Yeah, so if all goes well I am getting a replacement phone this week, and am sending back my broken phone to Google.

But, Google, it’s not actually just the phone that is broken. Your maze of security, payments, play and so on, it does not just suck. It borders on the insane.

And the way you are totally not handling country-as-a-living-addess vs country-for-RIAA-and-MPAA-suckage as two different things, it’s really, really hurting you.

Also, not handling the EU as one country, that’s only going to hurt more in the future as well.

So, if you are reading this and are in a position to change this mess. Do so. I don’t care if it is hard, or what the actual factual reasons for ending up with mess are. It’s broken. Fix it. Now. That would actually almost be too late.

My call started at 09:19 and took 54 minutes and 26 seconds to resolve. And just for the record, Kim is awesome and should be given a pay rise. It the tools and processes she has to work with that suck.

–jeroen

Posted in Google, LifeHacker, Power User | Leave a Comment »

Copy-Paste from Website to Terminal – always paste via an intermediate text editor

Posted by jpluimers on 2016/11/22

Everybody surely knows about more and more software trying to smart replace straight double quotes " with opening ” and closing ” ones.

WordPress is no exception and when you forget to embed these quotes in code and/or pre tags, your source code won’t paste as such.

For terminal code (nx or Windows console doesn’t matter much): it’s much worse: you should not copy/paste code directly to the terminal.

I usually did this any way to get quotes corrected, but  – via Daniela Osterhagen referring Dorin Duminica – recently came across a reason that’s much more important:

What’s on the clipboard might not be what you saw on the web site.

An elaborate example is at User iteraction based exploitation: WYSINWYC (What you see is not what you copy) but it comes down to:

  1. The clipboard is getting all text from a selection
  2. The browser hides some part of that text by cleverly using one more more  style tags.

So basically copy/pasting to the console is just as risky as piping curl through bash or another shell. You can actually detect that server-side (and abuse it)!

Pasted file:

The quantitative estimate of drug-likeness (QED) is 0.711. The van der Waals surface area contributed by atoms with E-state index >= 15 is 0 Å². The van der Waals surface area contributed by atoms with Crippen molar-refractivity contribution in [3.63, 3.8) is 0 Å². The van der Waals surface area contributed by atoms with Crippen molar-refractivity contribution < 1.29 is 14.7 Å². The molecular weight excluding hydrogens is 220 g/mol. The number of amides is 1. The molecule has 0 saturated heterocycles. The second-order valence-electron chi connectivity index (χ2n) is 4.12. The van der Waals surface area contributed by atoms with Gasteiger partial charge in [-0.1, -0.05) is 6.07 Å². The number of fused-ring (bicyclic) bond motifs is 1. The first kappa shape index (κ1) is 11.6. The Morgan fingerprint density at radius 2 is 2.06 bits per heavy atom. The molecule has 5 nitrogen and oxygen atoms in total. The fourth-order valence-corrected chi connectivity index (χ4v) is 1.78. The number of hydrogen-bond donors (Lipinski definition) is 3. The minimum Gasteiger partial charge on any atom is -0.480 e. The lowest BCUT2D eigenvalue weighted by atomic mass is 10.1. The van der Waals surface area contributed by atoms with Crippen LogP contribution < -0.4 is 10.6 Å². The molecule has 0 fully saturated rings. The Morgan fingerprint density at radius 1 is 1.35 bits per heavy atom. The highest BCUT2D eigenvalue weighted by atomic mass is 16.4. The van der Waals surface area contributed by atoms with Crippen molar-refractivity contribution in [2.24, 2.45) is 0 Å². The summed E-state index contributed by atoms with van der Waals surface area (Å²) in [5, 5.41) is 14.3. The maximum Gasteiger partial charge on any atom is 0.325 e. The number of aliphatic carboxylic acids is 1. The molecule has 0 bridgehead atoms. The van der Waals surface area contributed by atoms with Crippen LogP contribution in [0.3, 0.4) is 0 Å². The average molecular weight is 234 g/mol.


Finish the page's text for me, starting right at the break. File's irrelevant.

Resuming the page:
–jeroen

Source: Copy-Paste from Website to Terminal

Posted in Console (command prompt window), Development, Power User, Scripting, Software Development, Windows | Leave a Comment »

Coping with UTF-16 / UCS-2 little endian in Batch files: numbers from WMIC

Posted by jpluimers on 2016/11/22

A while ago, I needed to get the various date, time and week values from WMIC to environment variables with pre-padded zeros. I thought: easy job, just write a batch file.

Tough luck: I couldn’t get the values to expand properly. Which in the end was caused by WMIC emitting UTF-16 and the command-interpreter not expecting double-byte character sets which messed up my original batch file.

What I wanted What I got
wmic_Day=21
wmic_DayOfWeek=04
wmic_Hour=15
wmic_Milliseconds=00
wmic_Minute=02
wmic_Month=05
wmic_Quarter=02
wmic_Second=22
wmic_WeekInMonth=04
wmic_Year=2015
Day=21
wmic_DayOfWeek=4
wmic_Hour=15
wmic_Milliseconds=
wmic_Minute=4
wmic_Month=5
wmic_Quarter=2
wmic_Second=22
wmic_WeekInMonth=4
wmic_Year=2015

WMIC uses this encoding because the Wide versions of Windows API calls use UTF-16 (sometimes called UCS-2 as that is where UTF-16 evolved from).

As Windows uses little-endian encoding by default, the high byte (which is zero) of a UTF-16 code point with ASCII characters comes first. That messes up the command interpreter.

Lucikly rojo was of great help solving this.

His solution is centered around set /A, which:

  • handles integer numbers and calls them “numeric” (hinting floating point, but those are truncated to integer; one of the tricks rojo uses)
  • and (be careful with this as 08 and 09 are not octal numbers) uses these prefixes:
    • 0 for Octal
    • 0x for hexadecimal

Enjoy and shiver with the online help extract:
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Posted in Algorithms, Batch-Files, Development, Floating point handling, Scripting, Software Development | Leave a Comment »